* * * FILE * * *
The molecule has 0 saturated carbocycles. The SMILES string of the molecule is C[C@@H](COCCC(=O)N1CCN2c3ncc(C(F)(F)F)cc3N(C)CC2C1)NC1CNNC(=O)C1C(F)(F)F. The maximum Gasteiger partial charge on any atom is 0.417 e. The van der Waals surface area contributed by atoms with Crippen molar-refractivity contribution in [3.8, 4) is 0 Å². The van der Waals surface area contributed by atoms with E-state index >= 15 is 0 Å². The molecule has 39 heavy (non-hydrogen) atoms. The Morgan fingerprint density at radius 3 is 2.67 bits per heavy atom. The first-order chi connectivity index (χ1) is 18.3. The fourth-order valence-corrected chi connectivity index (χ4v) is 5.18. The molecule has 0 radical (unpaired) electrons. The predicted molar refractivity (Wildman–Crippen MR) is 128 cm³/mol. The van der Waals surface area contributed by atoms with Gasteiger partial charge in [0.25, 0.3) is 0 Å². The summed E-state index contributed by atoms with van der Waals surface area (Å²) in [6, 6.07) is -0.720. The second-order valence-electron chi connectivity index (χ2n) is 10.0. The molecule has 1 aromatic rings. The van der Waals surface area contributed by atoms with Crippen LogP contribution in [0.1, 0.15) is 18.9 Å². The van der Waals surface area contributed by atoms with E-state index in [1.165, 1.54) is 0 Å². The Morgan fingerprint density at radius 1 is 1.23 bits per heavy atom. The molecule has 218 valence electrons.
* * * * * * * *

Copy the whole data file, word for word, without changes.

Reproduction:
The molecule has 0 saturated carbocycles. The SMILES string of the molecule is C[C@@H](COCCC(=O)N1CCN2c3ncc(C(F)(F)F)cc3N(C)CC2C1)NC1CNNC(=O)C1C(F)(F)F. The maximum Gasteiger partial charge on any atom is 0.417 e. The van der Waals surface area contributed by atoms with Crippen molar-refractivity contribution in [3.8, 4) is 0 Å². The van der Waals surface area contributed by atoms with E-state index >= 15 is 0 Å². The molecule has 39 heavy (non-hydrogen) atoms. The Morgan fingerprint density at radius 3 is 2.67 bits per heavy atom. The first-order chi connectivity index (χ1) is 18.3. The fourth-order valence-corrected chi connectivity index (χ4v) is 5.18. The molecule has 0 radical (unpaired) electrons. The predicted molar refractivity (Wildman–Crippen MR) is 128 cm³/mol. The van der Waals surface area contributed by atoms with Gasteiger partial charge in [0.25, 0.3) is 0 Å². The summed E-state index contributed by atoms with van der Waals surface area (Å²) in [6, 6.07) is -0.720. The second-order valence-electron chi connectivity index (χ2n) is 10.0. The molecule has 1 aromatic rings. The van der Waals surface area contributed by atoms with Crippen LogP contribution in [0.1, 0.15) is 18.9 Å². The van der Waals surface area contributed by atoms with E-state index in [1.165, 1.54) is 0 Å². The Morgan fingerprint density at radius 1 is 1.23 bits per heavy atom. The molecule has 218 valence electrons.